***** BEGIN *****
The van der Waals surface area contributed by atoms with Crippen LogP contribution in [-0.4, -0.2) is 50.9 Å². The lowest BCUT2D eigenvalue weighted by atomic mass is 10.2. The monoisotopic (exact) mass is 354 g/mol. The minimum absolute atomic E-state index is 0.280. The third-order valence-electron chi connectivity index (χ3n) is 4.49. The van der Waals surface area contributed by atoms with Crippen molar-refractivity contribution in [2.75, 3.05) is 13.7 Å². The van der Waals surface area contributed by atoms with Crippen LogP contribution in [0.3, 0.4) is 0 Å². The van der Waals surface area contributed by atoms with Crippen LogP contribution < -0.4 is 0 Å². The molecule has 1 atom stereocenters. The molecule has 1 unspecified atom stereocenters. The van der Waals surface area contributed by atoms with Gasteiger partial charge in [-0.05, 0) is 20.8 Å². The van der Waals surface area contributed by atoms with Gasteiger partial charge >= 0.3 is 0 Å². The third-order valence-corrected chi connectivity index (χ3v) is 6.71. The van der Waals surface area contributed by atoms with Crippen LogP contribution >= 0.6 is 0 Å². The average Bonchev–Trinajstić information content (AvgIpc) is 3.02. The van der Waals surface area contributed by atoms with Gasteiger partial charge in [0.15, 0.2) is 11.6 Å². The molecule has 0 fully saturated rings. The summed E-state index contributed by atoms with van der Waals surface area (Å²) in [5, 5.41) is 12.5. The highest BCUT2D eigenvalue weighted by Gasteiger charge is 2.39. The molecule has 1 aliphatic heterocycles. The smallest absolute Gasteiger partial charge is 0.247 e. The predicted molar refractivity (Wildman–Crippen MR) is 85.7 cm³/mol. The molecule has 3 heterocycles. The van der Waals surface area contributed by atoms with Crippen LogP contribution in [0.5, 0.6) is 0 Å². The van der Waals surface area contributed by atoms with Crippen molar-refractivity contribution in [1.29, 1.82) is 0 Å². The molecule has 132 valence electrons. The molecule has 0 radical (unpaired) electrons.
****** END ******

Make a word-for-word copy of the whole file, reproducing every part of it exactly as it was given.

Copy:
The van der Waals surface area contributed by atoms with Crippen LogP contribution in [-0.4, -0.2) is 50.9 Å². The lowest BCUT2D eigenvalue weighted by atomic mass is 10.2. The monoisotopic (exact) mass is 354 g/mol. The minimum absolute atomic E-state index is 0.280. The third-order valence-electron chi connectivity index (χ3n) is 4.49. The van der Waals surface area contributed by atoms with Crippen molar-refractivity contribution in [2.75, 3.05) is 13.7 Å². The van der Waals surface area contributed by atoms with Crippen LogP contribution in [0.3, 0.4) is 0 Å². The van der Waals surface area contributed by atoms with Crippen LogP contribution < -0.4 is 0 Å². The molecule has 1 atom stereocenters. The molecule has 1 unspecified atom stereocenters. The van der Waals surface area contributed by atoms with Gasteiger partial charge in [-0.05, 0) is 20.8 Å². The van der Waals surface area contributed by atoms with Gasteiger partial charge >= 0.3 is 0 Å². The third-order valence-corrected chi connectivity index (χ3v) is 6.71. The van der Waals surface area contributed by atoms with Crippen LogP contribution >= 0.6 is 0 Å². The average Bonchev–Trinajstić information content (AvgIpc) is 3.02. The van der Waals surface area contributed by atoms with Gasteiger partial charge in [0.15, 0.2) is 11.6 Å². The molecule has 0 fully saturated rings. The summed E-state index contributed by atoms with van der Waals surface area (Å²) in [5, 5.41) is 12.5. The highest BCUT2D eigenvalue weighted by Gasteiger charge is 2.39. The molecule has 1 aliphatic heterocycles. The smallest absolute Gasteiger partial charge is 0.247 e. The predicted molar refractivity (Wildman–Crippen MR) is 85.7 cm³/mol. The molecule has 3 heterocycles. The van der Waals surface area contributed by atoms with Crippen LogP contribution in [0.5, 0.6) is 0 Å². The van der Waals surface area contributed by atoms with Crippen molar-refractivity contribution in [1.29, 1.82) is 0 Å². The molecule has 132 valence electrons. The molecule has 0 radical (unpaired) electrons.